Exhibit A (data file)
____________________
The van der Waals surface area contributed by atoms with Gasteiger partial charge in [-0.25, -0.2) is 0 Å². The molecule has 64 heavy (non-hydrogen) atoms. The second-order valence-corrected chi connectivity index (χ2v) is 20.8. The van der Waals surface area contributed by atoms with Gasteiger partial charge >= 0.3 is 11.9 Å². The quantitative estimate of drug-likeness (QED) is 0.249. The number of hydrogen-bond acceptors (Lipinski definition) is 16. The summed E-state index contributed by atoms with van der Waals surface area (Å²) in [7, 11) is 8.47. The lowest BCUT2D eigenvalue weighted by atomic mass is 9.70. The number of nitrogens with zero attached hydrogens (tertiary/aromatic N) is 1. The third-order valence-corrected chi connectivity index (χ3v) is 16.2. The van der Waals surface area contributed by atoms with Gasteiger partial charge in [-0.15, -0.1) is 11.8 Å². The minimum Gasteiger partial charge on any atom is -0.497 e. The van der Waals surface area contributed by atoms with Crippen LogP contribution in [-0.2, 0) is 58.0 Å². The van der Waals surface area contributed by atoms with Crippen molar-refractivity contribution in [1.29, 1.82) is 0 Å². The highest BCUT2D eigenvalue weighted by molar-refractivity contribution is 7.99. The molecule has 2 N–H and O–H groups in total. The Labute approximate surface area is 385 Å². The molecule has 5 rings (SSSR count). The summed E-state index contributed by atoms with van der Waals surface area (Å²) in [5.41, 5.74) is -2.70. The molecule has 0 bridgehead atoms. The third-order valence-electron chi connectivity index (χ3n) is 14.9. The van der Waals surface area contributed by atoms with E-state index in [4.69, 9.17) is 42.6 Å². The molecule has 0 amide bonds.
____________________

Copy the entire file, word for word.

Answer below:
The van der Waals surface area contributed by atoms with Gasteiger partial charge in [-0.25, -0.2) is 0 Å². The molecule has 64 heavy (non-hydrogen) atoms. The second-order valence-corrected chi connectivity index (χ2v) is 20.8. The van der Waals surface area contributed by atoms with Gasteiger partial charge >= 0.3 is 11.9 Å². The quantitative estimate of drug-likeness (QED) is 0.249. The number of hydrogen-bond acceptors (Lipinski definition) is 16. The summed E-state index contributed by atoms with van der Waals surface area (Å²) in [7, 11) is 8.47. The lowest BCUT2D eigenvalue weighted by atomic mass is 9.70. The number of nitrogens with zero attached hydrogens (tertiary/aromatic N) is 1. The third-order valence-corrected chi connectivity index (χ3v) is 16.2. The van der Waals surface area contributed by atoms with Gasteiger partial charge in [-0.15, -0.1) is 11.8 Å². The minimum Gasteiger partial charge on any atom is -0.497 e. The van der Waals surface area contributed by atoms with Crippen LogP contribution in [-0.2, 0) is 58.0 Å². The van der Waals surface area contributed by atoms with Crippen molar-refractivity contribution in [1.29, 1.82) is 0 Å². The highest BCUT2D eigenvalue weighted by molar-refractivity contribution is 7.99. The molecule has 2 N–H and O–H groups in total. The Labute approximate surface area is 385 Å². The molecule has 5 rings (SSSR count). The summed E-state index contributed by atoms with van der Waals surface area (Å²) in [5.41, 5.74) is -2.70. The molecule has 0 bridgehead atoms. The third-order valence-electron chi connectivity index (χ3n) is 14.9. The van der Waals surface area contributed by atoms with E-state index in [4.69, 9.17) is 42.6 Å². The molecule has 0 amide bonds.